Data driven testing- Moving your Gherkin scenarios to API

Data driven testing: Moving your Gherkin scenarios to API

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For this post, I want to cover something a bit more practical. I want to bring together my posts on BDD and anti-patterns demonstrate how to build robust automated data driven testing.

Misusing Gherkin for automating in testing

I’ve discussed in my series on BDD how Gherkin tools are not designed for automation in testing, but for guiding Developers. However, there are a lot of Automators out there who use Gherkin for automation, creating scripts like this:

Feature: TodoMVC Demo

 Scenario outline:
  Given I am on the TodoMVC home page
  When I submit the title "<todoTitle>"
  Then I will see the title "<todoTitle>" appear in the list

  Examples:
   | todoTitle |
   | TestTitle |
   | 123456    |
   | [email protected]£$%^    |

What we have above is a scenario that will:

  1. Access this TodoMVC app
  2. Locate the input field, fill it with data from the examples table and submit
  3. Assert that the newly added test data appears in the Todo list

This is typically run using a Cucumber backed with WebDriver against a full stack application.

Now ask yourself, is this a scenario for guiding Developers to build a feature correctly or is it a test script? The fact that the examples table is being used not as a means to demonstrate different behaviour but to inject different test data says to me that this is a test script. Therefore, why should this script exist in a Gherkin scenario? It’s not benefitting Developers as there is little feedback on whether it meets business expectations. And it’s not benefitting Testers as it’s slow to run and has vague feedback (more on this later). So what if we move this script to another tool?

Problems first, Tools second

It’s very easy to be seduced by tools, they’re all shiny and new and fun to play with. But it’s important to remember to ask before choosing a tool, what am I testing? I’ve talked before about using the mnemonic TuTTu to ask the question am I ‘Testing the UI Testing Through the UI’. So what is the scenario above actually testing?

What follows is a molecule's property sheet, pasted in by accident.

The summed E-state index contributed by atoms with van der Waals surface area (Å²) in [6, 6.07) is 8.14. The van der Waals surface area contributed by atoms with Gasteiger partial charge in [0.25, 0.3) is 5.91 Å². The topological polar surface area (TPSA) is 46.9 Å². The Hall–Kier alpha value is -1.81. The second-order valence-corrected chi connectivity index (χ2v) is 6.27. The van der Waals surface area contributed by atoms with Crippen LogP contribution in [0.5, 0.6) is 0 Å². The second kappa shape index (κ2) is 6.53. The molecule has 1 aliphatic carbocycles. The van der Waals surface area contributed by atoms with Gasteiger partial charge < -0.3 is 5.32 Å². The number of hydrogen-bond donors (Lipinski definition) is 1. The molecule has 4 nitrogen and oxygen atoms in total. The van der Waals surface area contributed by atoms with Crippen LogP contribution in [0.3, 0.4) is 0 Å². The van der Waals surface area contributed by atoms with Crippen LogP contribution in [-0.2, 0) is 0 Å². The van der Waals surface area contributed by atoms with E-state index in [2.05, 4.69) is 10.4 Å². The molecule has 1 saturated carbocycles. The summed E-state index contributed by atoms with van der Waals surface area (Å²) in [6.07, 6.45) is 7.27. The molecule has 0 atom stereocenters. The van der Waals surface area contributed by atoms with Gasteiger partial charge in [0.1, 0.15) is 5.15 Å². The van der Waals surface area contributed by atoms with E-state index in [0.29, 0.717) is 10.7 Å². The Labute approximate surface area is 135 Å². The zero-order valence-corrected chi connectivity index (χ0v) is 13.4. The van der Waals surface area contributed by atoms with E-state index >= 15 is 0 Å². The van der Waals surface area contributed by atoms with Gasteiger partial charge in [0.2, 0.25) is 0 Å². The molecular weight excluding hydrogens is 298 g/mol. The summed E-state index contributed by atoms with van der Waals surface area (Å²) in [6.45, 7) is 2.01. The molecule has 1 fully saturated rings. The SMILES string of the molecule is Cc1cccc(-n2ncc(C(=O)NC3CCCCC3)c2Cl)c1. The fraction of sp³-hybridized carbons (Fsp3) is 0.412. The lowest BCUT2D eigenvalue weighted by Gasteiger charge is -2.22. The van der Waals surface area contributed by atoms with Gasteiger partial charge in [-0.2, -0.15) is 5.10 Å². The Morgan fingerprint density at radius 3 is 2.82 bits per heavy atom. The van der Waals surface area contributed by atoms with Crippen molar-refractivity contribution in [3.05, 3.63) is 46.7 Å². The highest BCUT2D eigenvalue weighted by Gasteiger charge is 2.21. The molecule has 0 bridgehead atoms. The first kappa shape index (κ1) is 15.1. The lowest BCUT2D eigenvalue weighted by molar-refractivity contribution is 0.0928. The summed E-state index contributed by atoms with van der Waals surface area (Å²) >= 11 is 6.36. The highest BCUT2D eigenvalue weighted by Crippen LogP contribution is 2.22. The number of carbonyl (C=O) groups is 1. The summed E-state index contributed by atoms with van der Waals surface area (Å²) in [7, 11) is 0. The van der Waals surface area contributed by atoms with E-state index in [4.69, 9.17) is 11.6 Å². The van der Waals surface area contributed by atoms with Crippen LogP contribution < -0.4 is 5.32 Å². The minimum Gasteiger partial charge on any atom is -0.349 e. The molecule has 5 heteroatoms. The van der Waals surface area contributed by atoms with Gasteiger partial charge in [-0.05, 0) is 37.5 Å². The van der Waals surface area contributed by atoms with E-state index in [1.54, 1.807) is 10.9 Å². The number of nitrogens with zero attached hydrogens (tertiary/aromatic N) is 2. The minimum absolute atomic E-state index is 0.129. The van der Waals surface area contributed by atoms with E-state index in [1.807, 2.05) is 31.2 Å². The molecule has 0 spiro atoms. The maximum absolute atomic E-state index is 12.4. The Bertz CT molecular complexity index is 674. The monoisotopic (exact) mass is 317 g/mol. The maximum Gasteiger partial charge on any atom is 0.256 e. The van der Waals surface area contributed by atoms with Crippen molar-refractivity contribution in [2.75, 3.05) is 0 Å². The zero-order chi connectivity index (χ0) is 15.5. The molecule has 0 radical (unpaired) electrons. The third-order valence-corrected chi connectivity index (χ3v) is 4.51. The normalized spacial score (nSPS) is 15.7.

Is it testing the UI?

The examples table contains lots of different data types, perhaps there is some sort of JavaScript validation that we want to test? This would mean that the backend isn’t necessarily required and we could remove it. Perhaps a JavaScript unit testing framework such as Jasmine or JSDom/Mocha could be used?

Is it testing through the UI?

It may be that the scenario is actually testing specific data are accepted/stored by the backend. Therefore, we could take the UI out of the equation and look at capturing the HTTP request going to the backend. Maybe we could use tools such as Postman, SoapUI or JMeter?

When you are asking these questions it may be that you are testing both. You may believe that you are saving time by testing both the frontend and Backend at the same time. However, there is a trade-off.

  1. The automation you create will be slower, as it requires the full app to be loaded in a browser
  2. The automation will give you shallow feedback. Imagine if the scenario failed, what actually failed? Was it the UI not rendering, did the JavaScript fail or did the backend simply fail?

The time you hoped to gain is lost in debugging your test and maintaining it (since there are more areas prone to failure).

If you know what you are specifically testing then you should aim to use a framework that is as close to the code under test as possible. This means that if you are testing both the Frontend and Backend, split your tests into separate frameworks. They will return relevant information about different risks and will be easier to maintain.